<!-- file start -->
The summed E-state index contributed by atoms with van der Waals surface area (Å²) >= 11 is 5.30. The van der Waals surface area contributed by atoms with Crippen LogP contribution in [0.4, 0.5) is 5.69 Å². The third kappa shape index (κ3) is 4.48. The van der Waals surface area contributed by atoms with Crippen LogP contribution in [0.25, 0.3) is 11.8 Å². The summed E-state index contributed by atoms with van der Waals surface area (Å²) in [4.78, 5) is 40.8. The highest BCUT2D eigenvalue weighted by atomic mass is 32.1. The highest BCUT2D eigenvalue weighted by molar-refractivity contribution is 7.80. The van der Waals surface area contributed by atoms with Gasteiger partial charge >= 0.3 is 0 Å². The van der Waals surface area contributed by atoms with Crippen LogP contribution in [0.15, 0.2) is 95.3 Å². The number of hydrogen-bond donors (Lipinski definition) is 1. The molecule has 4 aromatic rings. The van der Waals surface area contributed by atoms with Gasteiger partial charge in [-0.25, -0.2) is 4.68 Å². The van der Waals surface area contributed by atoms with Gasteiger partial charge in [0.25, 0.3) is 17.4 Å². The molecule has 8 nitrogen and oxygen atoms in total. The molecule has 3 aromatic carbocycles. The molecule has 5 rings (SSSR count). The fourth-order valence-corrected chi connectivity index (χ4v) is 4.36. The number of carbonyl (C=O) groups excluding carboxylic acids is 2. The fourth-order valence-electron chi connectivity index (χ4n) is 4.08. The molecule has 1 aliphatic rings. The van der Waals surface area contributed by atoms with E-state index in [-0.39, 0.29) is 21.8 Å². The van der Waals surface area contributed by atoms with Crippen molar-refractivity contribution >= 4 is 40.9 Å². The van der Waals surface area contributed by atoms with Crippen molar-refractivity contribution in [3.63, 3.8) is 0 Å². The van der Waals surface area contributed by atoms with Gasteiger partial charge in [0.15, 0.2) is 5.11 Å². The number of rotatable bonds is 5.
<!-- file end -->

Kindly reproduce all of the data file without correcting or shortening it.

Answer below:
The summed E-state index contributed by atoms with van der Waals surface area (Å²) >= 11 is 5.30. The van der Waals surface area contributed by atoms with Crippen LogP contribution in [0.4, 0.5) is 5.69 Å². The third kappa shape index (κ3) is 4.48. The van der Waals surface area contributed by atoms with Crippen LogP contribution in [0.25, 0.3) is 11.8 Å². The summed E-state index contributed by atoms with van der Waals surface area (Å²) in [4.78, 5) is 40.8. The highest BCUT2D eigenvalue weighted by atomic mass is 32.1. The highest BCUT2D eigenvalue weighted by molar-refractivity contribution is 7.80. The van der Waals surface area contributed by atoms with Gasteiger partial charge >= 0.3 is 0 Å². The van der Waals surface area contributed by atoms with Crippen LogP contribution in [0.15, 0.2) is 95.3 Å². The number of hydrogen-bond donors (Lipinski definition) is 1. The molecule has 4 aromatic rings. The van der Waals surface area contributed by atoms with Gasteiger partial charge in [-0.25, -0.2) is 4.68 Å². The van der Waals surface area contributed by atoms with Gasteiger partial charge in [0.25, 0.3) is 17.4 Å². The molecule has 8 nitrogen and oxygen atoms in total. The molecule has 3 aromatic carbocycles. The molecule has 5 rings (SSSR count). The fourth-order valence-corrected chi connectivity index (χ4v) is 4.36. The number of carbonyl (C=O) groups excluding carboxylic acids is 2. The fourth-order valence-electron chi connectivity index (χ4n) is 4.08. The molecule has 1 aliphatic rings. The van der Waals surface area contributed by atoms with E-state index in [-0.39, 0.29) is 21.8 Å². The van der Waals surface area contributed by atoms with Crippen molar-refractivity contribution >= 4 is 40.9 Å². The van der Waals surface area contributed by atoms with Crippen molar-refractivity contribution in [3.63, 3.8) is 0 Å². The van der Waals surface area contributed by atoms with Gasteiger partial charge in [0.15, 0.2) is 5.11 Å². The number of rotatable bonds is 5.